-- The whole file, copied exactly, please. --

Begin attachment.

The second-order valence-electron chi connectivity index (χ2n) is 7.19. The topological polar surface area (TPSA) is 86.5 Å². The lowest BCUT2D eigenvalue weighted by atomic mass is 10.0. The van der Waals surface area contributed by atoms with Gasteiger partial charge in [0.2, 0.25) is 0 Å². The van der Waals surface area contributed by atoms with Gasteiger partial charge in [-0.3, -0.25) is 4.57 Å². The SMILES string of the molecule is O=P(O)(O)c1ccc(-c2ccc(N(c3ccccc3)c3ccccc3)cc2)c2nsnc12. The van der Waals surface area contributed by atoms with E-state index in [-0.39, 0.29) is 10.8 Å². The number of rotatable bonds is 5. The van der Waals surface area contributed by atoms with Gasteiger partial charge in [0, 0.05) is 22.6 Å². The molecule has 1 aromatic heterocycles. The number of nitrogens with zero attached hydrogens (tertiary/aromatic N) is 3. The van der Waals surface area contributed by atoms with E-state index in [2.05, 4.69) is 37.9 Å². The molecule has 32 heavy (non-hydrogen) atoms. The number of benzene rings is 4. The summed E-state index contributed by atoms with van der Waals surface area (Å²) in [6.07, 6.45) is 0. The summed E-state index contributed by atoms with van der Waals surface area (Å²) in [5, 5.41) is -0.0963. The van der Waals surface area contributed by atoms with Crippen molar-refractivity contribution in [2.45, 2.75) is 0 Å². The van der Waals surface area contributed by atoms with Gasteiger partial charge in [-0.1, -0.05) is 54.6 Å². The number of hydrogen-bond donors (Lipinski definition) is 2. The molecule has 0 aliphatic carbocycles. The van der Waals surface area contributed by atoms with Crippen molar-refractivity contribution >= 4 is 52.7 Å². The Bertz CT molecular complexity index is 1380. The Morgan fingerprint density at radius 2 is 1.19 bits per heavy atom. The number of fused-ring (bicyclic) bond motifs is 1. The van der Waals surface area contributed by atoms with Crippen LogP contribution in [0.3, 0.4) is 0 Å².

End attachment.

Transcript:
The second-order valence-electron chi connectivity index (χ2n) is 7.19. The topological polar surface area (TPSA) is 86.5 Å². The lowest BCUT2D eigenvalue weighted by atomic mass is 10.0. The van der Waals surface area contributed by atoms with Gasteiger partial charge in [0.2, 0.25) is 0 Å². The van der Waals surface area contributed by atoms with Gasteiger partial charge in [-0.3, -0.25) is 4.57 Å². The SMILES string of the molecule is O=P(O)(O)c1ccc(-c2ccc(N(c3ccccc3)c3ccccc3)cc2)c2nsnc12. The van der Waals surface area contributed by atoms with E-state index in [-0.39, 0.29) is 10.8 Å². The number of rotatable bonds is 5. The van der Waals surface area contributed by atoms with Gasteiger partial charge in [0, 0.05) is 22.6 Å². The molecule has 1 aromatic heterocycles. The number of nitrogens with zero attached hydrogens (tertiary/aromatic N) is 3. The van der Waals surface area contributed by atoms with E-state index in [2.05, 4.69) is 37.9 Å². The molecule has 32 heavy (non-hydrogen) atoms. The number of benzene rings is 4. The summed E-state index contributed by atoms with van der Waals surface area (Å²) in [6.07, 6.45) is 0. The summed E-state index contributed by atoms with van der Waals surface area (Å²) in [5, 5.41) is -0.0963. The van der Waals surface area contributed by atoms with Crippen molar-refractivity contribution in [2.45, 2.75) is 0 Å². The van der Waals surface area contributed by atoms with Gasteiger partial charge in [-0.1, -0.05) is 54.6 Å². The number of hydrogen-bond donors (Lipinski definition) is 2. The molecule has 0 aliphatic carbocycles. The van der Waals surface area contributed by atoms with Crippen molar-refractivity contribution >= 4 is 52.7 Å². The Bertz CT molecular complexity index is 1380. The Morgan fingerprint density at radius 2 is 1.19 bits per heavy atom. The number of fused-ring (bicyclic) bond motifs is 1. The van der Waals surface area contributed by atoms with Crippen LogP contribution in [0.3, 0.4) is 0 Å².